Cancer acts as a complex system for some of the same reasons ant colonies do: tumors are made up of single cells, which are made up of relatively simpler components (proteins, DNA, RNA), which, at their heart, are just made up of chemicals, and yet the tumor system as a whole is able to devastate the human body.

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What is complexity? This is the question we start with each spring semester for the Introduction to Cancer Systems Biology course I teach at Vanderbilt. We usually ask the students to come up with examples of what they think qualify as complex systems. Because it is a class focused on cancer, someone usually pipes up with just that response: a tumor, an organ, or even an entire human begin, can be thought of as a complex system. Someone usually thinks of the weather—maybe because they’ve heard before that weather is chaotic, or something about a butterfly effect. Sometimes someone will mix up “complex” with “complicated” systems, and, to be fair, these words generally mean the same thing except in the context of systems biology. (Complex systems are what I will describe below. Complicated systems are, well, just hard problems.)

There are a few different vague definitions of complexity itself, but I think it is much more helpful to think of complex systems to get an idea for some characteristics of complexity based on real life examples. A good one to start with is ants.

How simple is an ant? When you consider one ant on its own, it really can’t do much. As Nigel Franks, an ant researcher, has said, “if 100 army ants are placed on a flat surface, they will walk around and around in never decreasing circles until they die of exhaustion.” Generally, we don’t think of ants as having much capacity for consciousness, and so they act almost like little automatons with very simple rules. In systems biology, we might call each ant an “agent.” Ants will interact with their environments according to some instinctual rules; they will act to reduce their hunger by finding food, for example. And when they come across other ants, they might follow their trails of pheromones, laying down their own chemical signals to attract other ants as well. This is why ants often crawl in lines, following each other to search for food.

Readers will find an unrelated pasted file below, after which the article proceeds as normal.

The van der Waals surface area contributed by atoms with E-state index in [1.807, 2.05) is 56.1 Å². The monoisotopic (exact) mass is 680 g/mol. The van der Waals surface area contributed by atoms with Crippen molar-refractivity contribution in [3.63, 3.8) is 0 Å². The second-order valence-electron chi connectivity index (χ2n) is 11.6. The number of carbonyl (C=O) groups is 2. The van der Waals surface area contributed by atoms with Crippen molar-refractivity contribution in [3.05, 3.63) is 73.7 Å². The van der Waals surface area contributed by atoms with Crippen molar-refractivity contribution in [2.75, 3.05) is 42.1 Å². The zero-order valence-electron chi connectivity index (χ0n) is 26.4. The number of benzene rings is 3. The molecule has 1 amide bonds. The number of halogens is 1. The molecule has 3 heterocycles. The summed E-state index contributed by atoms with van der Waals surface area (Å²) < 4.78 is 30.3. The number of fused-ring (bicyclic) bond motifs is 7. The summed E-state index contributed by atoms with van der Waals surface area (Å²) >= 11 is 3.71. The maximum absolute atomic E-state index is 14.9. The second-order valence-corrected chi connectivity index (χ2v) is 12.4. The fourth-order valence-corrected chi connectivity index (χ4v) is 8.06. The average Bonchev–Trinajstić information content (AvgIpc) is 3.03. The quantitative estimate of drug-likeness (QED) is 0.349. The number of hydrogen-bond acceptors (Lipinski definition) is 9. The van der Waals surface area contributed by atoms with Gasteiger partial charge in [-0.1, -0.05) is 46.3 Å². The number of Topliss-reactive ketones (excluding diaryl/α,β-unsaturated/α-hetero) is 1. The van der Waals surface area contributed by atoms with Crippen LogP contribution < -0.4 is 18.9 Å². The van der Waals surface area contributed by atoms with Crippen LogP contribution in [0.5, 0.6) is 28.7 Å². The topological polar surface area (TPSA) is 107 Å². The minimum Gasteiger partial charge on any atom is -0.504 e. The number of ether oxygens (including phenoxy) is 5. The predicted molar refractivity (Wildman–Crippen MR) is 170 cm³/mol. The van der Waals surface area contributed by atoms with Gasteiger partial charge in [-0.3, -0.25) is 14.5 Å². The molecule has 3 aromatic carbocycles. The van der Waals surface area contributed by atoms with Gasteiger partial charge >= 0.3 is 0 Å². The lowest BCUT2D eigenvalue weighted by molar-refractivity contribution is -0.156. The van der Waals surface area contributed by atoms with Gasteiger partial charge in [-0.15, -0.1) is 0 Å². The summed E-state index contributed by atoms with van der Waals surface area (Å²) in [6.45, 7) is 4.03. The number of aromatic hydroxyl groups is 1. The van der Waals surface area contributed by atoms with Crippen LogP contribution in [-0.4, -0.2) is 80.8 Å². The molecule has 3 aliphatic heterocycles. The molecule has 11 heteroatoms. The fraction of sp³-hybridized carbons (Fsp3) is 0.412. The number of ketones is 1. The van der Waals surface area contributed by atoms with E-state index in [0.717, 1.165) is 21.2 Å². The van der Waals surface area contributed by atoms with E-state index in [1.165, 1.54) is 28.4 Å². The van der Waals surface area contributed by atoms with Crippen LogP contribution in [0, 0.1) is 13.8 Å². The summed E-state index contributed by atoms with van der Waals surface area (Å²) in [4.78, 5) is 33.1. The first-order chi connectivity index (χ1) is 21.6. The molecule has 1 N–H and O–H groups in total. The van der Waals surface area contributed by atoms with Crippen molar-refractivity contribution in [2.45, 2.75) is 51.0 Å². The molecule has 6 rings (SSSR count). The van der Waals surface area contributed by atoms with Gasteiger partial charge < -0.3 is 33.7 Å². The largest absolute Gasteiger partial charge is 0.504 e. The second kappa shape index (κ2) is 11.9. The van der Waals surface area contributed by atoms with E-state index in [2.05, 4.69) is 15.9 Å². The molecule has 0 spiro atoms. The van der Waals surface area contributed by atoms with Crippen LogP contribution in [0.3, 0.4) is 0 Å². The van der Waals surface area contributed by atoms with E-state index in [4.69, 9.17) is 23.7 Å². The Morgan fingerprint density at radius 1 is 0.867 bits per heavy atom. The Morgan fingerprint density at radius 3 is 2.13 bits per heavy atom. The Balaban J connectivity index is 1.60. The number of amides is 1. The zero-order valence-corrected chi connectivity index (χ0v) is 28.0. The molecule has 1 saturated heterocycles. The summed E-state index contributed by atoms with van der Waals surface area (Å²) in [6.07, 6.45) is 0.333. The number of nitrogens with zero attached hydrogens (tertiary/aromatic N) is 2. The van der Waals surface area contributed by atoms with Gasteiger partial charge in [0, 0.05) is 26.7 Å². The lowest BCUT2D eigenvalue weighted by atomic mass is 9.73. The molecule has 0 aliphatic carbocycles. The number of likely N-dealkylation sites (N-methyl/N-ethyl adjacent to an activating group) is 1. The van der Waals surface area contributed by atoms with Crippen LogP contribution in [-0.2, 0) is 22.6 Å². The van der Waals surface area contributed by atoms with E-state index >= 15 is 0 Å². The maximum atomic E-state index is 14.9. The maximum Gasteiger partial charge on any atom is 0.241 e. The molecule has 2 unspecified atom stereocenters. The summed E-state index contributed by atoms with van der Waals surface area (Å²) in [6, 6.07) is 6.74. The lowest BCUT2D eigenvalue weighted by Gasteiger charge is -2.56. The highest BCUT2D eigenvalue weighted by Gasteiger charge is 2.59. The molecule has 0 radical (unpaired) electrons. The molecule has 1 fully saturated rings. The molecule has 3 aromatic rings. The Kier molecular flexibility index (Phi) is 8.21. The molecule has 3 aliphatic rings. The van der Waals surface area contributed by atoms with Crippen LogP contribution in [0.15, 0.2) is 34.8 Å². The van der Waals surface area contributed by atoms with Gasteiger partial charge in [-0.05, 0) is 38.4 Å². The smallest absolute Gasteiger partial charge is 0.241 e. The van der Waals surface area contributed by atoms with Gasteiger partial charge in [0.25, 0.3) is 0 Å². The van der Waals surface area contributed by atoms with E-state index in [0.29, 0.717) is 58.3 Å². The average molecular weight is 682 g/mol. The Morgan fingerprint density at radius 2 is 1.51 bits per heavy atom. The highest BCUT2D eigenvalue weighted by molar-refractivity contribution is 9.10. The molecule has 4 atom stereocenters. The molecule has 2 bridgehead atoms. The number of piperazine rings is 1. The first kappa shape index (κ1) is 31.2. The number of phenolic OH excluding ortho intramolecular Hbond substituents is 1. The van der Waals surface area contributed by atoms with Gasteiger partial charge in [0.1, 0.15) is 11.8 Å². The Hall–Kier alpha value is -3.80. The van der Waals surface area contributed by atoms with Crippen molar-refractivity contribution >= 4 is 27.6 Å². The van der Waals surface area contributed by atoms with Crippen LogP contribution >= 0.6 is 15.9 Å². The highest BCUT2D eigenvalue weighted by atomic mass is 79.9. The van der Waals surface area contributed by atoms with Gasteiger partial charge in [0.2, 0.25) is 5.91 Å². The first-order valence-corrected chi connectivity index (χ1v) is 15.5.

None of these behaviors on their own are particularly complex. Even some of the simplest life forms on earth can communicate by sending out or receiving signals and reacting appropriately. What makes a system of ants really special—which you’ll know if you ever had an ant farm growing up or have watched them build an anthill— is that when you get a large number of ants together, they can create some pretty complex structures. Without any kind of centralized control (like a CEO ant directing the other ants where to go), an ant colony can work together cooperatively to accomplish very complex tasks, each working off a basic, simplistic set of rules for interacting with their environment. We call this a decentralized, self-organizing system. A complex act—building a tunnel, for example—is accomplished using very simple components—autonomous agents reacting to their environments.